Our original diet formulation for H. transversovittatus (Tomic-Carruthers 2007) was improved through a series of experiments on its nutrients and physical properties. Changes to protein and sterol concentrations did not increase yields; however, significant improvements in insect survival were achieved by augmenting cellulose and agar levels. This modification made the diet harder and dryer. We also changed the rearing containers to fit the biological requirements of the insects more closely. Originally, the diet was poured into rearing trays that contained 32 individual tubs (4 × 4 × 2.5 cm, l:w:h)(BIO-RT-32 from CD International, Bio-Serve). This provided an adequate amount of diet for each insect, but was problematic as early instars often burrowed to the bottom of the dish and died. To resolve this problem, 30 mL Cometware® ( www.instawares.com) plastic portion cups (2.5 cm bottom, 4 cm top diameters, and 4.5 cm h) were tested. An experiment was performed in which 22 ±3 mL of diet was dispensed into each of 30 individual cups versus 32 tubs (10 replicates). An individual egg was placed on the diet surface in each container and allowed to hatch and tunnel into the medium held at 25°C. After 130 d, each dish was examined to determine survival or instar at death. After eliminating containers with un-hatched eggs, the sample size was n = 550 for pooled replicates (281 tubs and 269 cups). Adult yield was 63% in cups and 26% in tubs (P < 0.0005; binomial one-tailed test, SPSS 14.0). This improved yield was a consequence of increased diet depth in cups verses tubs (4 cm vs. 2.5 cm). Deeper diet cups allowed neonate larvae to tunnel downward longer and establish in the diet before reaching the bottom of the container. Combining these physical improvements with changes in diet formulation (Table 1) eventually resulted in 85% survival of H. transversovittatus from neonate larvae to emerging adults.
Further modifications of the diet and rearing system facilitated the production of both H. transversovittatus and C. achetes. Although the C. achetes diet is still under development, 9 generations of this root-feeder have been successfully reared with slight variations. First instar mortality was initially a problem with this diet, as it was with H. transversovittatus, but depth of the diet was not the cause. The majority of dead neonate larvae were found on the diet surface or between the container wall and diet. Establishment and survival of Cyphocleonus achetes was improved by shredding solidified diet with a food processor before putting it into rearing containers. Shredding increased yields from 10–20% to approximately 40–50%, exceeding the survival of a previously developed diet based on wheat germ (Goodman et al. 2006). Presented diets differ significantly in the protein to sugar ratio (5.3:1 Hylobius vs 1.3:1 Cyphocleonus diet, respectively, Table 1). The requirement of H. transversovittatus for significantly higher protein levels in the larval diet is very likely associated with adult longevity. Hylobius transversovittatus adults can live several years (McAvoy & Kok 1999), while C. achetes lives only 1 season.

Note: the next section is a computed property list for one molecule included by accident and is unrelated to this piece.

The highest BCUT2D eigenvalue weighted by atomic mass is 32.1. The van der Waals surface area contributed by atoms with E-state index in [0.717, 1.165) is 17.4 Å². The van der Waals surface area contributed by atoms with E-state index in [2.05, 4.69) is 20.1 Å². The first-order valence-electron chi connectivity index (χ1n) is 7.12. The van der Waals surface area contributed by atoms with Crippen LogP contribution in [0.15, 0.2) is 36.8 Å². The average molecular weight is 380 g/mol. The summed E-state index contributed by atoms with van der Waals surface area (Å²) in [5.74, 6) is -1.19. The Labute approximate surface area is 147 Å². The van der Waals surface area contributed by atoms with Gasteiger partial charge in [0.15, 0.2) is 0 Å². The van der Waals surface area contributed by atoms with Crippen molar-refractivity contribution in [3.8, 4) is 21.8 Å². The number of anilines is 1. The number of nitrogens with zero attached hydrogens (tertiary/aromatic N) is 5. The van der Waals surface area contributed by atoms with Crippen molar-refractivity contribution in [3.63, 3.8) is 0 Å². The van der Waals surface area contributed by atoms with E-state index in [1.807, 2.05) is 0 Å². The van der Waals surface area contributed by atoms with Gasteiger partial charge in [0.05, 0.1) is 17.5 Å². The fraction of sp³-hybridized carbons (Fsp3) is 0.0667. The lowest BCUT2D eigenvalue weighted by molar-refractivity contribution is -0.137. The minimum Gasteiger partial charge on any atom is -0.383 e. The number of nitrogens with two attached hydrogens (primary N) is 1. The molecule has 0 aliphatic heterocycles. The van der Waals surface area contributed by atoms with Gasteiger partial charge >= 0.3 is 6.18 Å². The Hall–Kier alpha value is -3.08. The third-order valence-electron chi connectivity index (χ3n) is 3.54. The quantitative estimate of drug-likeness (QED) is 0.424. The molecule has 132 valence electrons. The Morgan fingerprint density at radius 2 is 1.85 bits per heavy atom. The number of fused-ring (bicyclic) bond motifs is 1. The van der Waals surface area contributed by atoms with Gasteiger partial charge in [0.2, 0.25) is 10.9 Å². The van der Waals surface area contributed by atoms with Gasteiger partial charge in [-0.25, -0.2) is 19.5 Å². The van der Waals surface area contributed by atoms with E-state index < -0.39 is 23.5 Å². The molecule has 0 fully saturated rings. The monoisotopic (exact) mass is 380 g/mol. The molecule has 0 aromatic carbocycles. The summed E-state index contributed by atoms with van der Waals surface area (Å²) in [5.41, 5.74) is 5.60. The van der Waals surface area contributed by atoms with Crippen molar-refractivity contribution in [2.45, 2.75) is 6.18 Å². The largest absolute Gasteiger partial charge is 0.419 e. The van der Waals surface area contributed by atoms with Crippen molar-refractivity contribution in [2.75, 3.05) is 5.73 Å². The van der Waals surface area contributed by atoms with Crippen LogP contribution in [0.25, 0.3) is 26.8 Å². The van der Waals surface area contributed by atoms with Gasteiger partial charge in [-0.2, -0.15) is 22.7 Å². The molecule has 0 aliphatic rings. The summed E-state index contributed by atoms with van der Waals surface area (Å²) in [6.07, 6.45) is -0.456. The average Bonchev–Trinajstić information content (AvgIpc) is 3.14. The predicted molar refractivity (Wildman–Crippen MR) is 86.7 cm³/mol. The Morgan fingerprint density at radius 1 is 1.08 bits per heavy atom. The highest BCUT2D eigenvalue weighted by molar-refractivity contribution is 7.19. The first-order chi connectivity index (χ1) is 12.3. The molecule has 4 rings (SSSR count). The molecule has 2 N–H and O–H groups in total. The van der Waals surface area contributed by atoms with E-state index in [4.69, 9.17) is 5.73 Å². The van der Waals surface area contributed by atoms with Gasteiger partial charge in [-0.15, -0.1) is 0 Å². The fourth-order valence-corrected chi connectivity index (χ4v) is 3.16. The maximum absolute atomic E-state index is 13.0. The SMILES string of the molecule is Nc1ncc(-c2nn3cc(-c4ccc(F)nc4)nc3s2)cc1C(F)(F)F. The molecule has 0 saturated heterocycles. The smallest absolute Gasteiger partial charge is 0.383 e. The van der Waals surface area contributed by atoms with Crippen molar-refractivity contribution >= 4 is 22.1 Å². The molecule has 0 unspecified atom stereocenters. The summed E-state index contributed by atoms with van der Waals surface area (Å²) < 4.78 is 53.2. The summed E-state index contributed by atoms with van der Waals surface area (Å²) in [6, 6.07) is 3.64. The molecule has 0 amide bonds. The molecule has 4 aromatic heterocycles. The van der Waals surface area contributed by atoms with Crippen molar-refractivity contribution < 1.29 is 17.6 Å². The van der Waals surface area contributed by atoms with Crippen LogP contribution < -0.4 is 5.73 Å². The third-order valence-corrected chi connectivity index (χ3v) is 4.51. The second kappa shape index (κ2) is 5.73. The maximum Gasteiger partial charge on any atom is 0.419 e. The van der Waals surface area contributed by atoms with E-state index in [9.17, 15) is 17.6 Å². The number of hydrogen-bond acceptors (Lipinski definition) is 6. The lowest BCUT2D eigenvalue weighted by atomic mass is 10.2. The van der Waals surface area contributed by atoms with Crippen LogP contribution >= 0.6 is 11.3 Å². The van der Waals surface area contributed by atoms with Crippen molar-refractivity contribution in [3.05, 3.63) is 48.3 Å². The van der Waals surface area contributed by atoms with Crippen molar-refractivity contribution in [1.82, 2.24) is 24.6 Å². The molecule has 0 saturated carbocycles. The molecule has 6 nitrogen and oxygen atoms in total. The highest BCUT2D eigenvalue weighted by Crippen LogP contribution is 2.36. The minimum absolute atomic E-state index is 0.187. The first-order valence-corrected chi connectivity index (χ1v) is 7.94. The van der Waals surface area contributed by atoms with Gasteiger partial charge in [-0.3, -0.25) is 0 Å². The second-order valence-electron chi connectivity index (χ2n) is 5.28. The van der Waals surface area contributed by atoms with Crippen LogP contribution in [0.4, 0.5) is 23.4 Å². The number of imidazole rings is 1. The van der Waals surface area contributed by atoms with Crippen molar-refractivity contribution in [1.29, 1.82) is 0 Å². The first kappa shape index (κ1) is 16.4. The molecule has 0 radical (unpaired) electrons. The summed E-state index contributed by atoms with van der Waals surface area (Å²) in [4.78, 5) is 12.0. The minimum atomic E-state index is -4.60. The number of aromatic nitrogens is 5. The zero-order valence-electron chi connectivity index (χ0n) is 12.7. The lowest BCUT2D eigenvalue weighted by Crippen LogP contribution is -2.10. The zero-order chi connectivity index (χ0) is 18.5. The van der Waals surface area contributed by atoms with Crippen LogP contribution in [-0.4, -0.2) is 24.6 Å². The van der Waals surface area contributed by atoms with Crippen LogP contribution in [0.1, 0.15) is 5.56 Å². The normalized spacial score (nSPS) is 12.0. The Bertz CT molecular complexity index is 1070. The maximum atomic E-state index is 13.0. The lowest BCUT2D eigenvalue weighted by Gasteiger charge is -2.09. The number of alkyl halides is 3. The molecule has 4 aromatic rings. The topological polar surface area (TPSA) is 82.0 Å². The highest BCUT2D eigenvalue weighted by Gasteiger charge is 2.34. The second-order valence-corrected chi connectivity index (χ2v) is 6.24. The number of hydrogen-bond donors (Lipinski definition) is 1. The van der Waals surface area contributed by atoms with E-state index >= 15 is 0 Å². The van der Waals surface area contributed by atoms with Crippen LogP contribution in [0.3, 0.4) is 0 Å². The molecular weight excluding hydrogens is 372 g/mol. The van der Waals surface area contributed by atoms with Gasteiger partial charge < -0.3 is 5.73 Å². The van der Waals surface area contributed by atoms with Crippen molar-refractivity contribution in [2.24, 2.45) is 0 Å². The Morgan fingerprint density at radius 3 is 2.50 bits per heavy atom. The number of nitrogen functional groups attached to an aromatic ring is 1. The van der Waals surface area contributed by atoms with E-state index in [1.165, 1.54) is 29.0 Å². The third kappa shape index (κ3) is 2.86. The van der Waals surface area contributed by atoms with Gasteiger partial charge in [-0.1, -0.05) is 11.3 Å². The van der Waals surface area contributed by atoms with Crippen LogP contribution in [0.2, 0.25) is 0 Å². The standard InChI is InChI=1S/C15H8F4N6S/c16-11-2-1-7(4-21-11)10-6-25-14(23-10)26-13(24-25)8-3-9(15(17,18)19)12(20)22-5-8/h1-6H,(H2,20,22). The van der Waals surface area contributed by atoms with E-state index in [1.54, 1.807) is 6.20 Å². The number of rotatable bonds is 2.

A new meridic diet was developed to support the development of 2 beneficial root-feeding weevils important for biological control of invasive weeds. Although this diet is already in use in multiple insectaries for mass production of H. transversovittatus, it and the associated rearing system have not been published. In addition to the primary purpose for the diet, it has been used to rear the red palm weevil, Rhynochophorus ferugineus Olive. Another potential use is for rearing of various root-feeding larvae of Coleoptera and Lepidoptera for biological control (M. Cristofaro, personal communication, E-mail: firstname.lastname@example.org). The diet may support development of a number of other root and stem feeding insects.
I am grateful to Rosita De Leone and David Madieros for dedicated and skilled technical assistance. I thank Todd Shelly and Ray Carruthers for valuable criticisms and comments. This work has been partly supported by USDI Bureau of Land Management through Interagency Agreement No. 08-8100-0361-IA.